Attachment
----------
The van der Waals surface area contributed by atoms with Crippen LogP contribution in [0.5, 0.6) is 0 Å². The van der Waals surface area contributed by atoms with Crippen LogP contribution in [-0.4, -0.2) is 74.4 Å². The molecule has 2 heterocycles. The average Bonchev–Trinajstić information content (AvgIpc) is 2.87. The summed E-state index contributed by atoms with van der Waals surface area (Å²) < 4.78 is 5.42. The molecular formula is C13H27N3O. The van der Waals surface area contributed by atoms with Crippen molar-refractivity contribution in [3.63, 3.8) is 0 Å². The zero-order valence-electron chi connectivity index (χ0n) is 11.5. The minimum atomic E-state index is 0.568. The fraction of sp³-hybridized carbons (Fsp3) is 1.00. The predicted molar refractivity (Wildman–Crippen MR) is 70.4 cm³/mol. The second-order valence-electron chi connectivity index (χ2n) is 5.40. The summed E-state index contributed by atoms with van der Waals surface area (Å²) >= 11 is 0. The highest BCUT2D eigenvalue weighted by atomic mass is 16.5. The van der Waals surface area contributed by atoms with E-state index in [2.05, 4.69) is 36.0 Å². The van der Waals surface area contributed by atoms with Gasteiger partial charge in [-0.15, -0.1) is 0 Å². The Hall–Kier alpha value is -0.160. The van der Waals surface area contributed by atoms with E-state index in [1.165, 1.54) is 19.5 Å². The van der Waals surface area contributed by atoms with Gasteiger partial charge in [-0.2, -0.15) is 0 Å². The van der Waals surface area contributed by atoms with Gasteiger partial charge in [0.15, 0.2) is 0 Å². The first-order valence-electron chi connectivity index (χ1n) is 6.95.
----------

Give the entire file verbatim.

The van der Waals surface area contributed by atoms with Crippen LogP contribution in [0.5, 0.6) is 0 Å². The van der Waals surface area contributed by atoms with Crippen LogP contribution in [-0.4, -0.2) is 74.4 Å². The molecule has 2 heterocycles. The average Bonchev–Trinajstić information content (AvgIpc) is 2.87. The summed E-state index contributed by atoms with van der Waals surface area (Å²) < 4.78 is 5.42. The molecular formula is C13H27N3O. The van der Waals surface area contributed by atoms with Crippen molar-refractivity contribution in [3.63, 3.8) is 0 Å². The zero-order valence-electron chi connectivity index (χ0n) is 11.5. The minimum atomic E-state index is 0.568. The fraction of sp³-hybridized carbons (Fsp3) is 1.00. The predicted molar refractivity (Wildman–Crippen MR) is 70.4 cm³/mol. The second-order valence-electron chi connectivity index (χ2n) is 5.40. The summed E-state index contributed by atoms with van der Waals surface area (Å²) >= 11 is 0. The highest BCUT2D eigenvalue weighted by atomic mass is 16.5. The van der Waals surface area contributed by atoms with E-state index in [2.05, 4.69) is 36.0 Å². The van der Waals surface area contributed by atoms with Gasteiger partial charge in [-0.15, -0.1) is 0 Å². The Hall–Kier alpha value is -0.160. The van der Waals surface area contributed by atoms with E-state index in [1.165, 1.54) is 19.5 Å². The van der Waals surface area contributed by atoms with Gasteiger partial charge in [-0.2, -0.15) is 0 Å². The van der Waals surface area contributed by atoms with Gasteiger partial charge in [0.15, 0.2) is 0 Å². The first-order valence-electron chi connectivity index (χ1n) is 6.95.